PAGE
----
NPHW celebration of Dr. Leach’s life!
Thanks to all who came out yesterday for our National Public Health Week Celebration of Dr. Rice Leach’s life and career. Here are some pictures from the fun luncheon (more to follow from a professional photographer from Lexington city government), with details sent to all staff about the day below:
(Remember to click on an image to see a larger version)
Today’s celebration of Dr. Leach’s life/career and National Public Health Week (11 a.m.-1:30 p.m., third-floor conference rooms) will feature a New Orleans-style jazz band performing tunes traditionally associated with jazz funerals and Second Line ceremonies. These are part of the New Orleans culture, which Dr. Leach often commented on when sharing stories about his time running a hospital in Louisiana.
A typical jazz funeral begins with a march from the home/funeral home/church to the cemetery, with the band playing somber songs. Later, though, the ceremony changes to a more festive occasion, with the band playing more upbeat numbers typically associated with a Dixieland band. Participants are encouraged to dance and sing along as part of the celebration of life. Those who follow the band just to enjoy the music are called the Second Line, and they often take part by dancing, twirling parasols or waving handkerchiefs.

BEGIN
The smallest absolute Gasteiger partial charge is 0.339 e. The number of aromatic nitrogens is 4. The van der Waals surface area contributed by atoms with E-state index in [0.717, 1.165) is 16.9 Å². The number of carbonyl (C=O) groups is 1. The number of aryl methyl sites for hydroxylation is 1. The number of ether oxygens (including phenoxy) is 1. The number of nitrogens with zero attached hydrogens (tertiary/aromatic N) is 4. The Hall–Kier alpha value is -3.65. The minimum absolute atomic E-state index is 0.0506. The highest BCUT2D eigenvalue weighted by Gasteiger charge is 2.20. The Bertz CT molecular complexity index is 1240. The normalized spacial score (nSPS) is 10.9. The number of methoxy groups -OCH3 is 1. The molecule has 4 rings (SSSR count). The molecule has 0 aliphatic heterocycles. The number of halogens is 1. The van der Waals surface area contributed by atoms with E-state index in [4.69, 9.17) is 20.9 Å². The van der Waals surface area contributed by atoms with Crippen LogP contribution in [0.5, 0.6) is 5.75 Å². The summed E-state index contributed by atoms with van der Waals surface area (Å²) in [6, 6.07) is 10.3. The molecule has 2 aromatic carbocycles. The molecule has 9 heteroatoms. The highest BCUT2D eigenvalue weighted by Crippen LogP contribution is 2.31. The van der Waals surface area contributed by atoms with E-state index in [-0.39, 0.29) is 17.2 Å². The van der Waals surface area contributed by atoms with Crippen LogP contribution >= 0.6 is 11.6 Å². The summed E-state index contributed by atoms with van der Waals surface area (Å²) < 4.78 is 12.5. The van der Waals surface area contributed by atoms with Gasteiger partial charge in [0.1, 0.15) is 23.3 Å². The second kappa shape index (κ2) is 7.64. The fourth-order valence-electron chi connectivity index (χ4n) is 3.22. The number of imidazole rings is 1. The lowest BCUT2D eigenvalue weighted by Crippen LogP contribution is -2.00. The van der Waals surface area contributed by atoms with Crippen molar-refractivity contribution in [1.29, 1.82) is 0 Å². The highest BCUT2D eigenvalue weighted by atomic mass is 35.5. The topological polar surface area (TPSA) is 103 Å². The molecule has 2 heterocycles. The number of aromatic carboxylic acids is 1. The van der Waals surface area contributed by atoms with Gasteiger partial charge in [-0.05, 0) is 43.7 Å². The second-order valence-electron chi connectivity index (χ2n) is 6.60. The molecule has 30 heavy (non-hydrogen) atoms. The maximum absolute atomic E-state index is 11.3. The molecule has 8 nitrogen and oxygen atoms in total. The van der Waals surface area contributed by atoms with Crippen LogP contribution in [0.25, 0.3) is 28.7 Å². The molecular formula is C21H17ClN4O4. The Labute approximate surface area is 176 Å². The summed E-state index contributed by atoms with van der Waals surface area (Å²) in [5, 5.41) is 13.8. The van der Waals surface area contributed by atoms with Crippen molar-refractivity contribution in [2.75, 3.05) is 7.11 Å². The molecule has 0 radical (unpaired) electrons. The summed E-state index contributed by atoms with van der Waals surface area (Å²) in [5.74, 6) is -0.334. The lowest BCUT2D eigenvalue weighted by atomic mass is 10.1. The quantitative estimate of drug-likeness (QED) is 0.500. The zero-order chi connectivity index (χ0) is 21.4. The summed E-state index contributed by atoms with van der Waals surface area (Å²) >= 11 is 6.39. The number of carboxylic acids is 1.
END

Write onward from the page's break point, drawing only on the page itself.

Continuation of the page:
So what does this have to do with Dr. Leach? When I worked with him, he often mentioned how much he loved watching the jazz funerals and Second Line marches while in New Orleans. When planning this celebration, we thought it would be a fitting tribute to Dr. Leach by providing him with the send-off he’d always talked about having.
In typical Dr. Leach fashion, he beat us to it: during yesterday’s services in Frankfort, the priest announced that some of the music wouldn’t be traditional funeral songs. Instead, Dr. Leach had asked if a Dixieland band could perform, much to the delight of the crowd. Mrs. Leach, a former ballerina with a life-long love of dancing, literally danced down the aisle with the box containing his ashes, smiling and laughing the entire time.
It was beautiful.
You don’t have to sing. You don’t have to dance. We just want you to come celebrate with us today. Enjoy some Bourbon n’ Toulouse. Share stories about Dr. Leach. Look at pictures from his time at LFCHD. Laugh. Cry. Maybe a little bit of both.
And if you want to sing and dance, well, have at it. Today, we celebrate.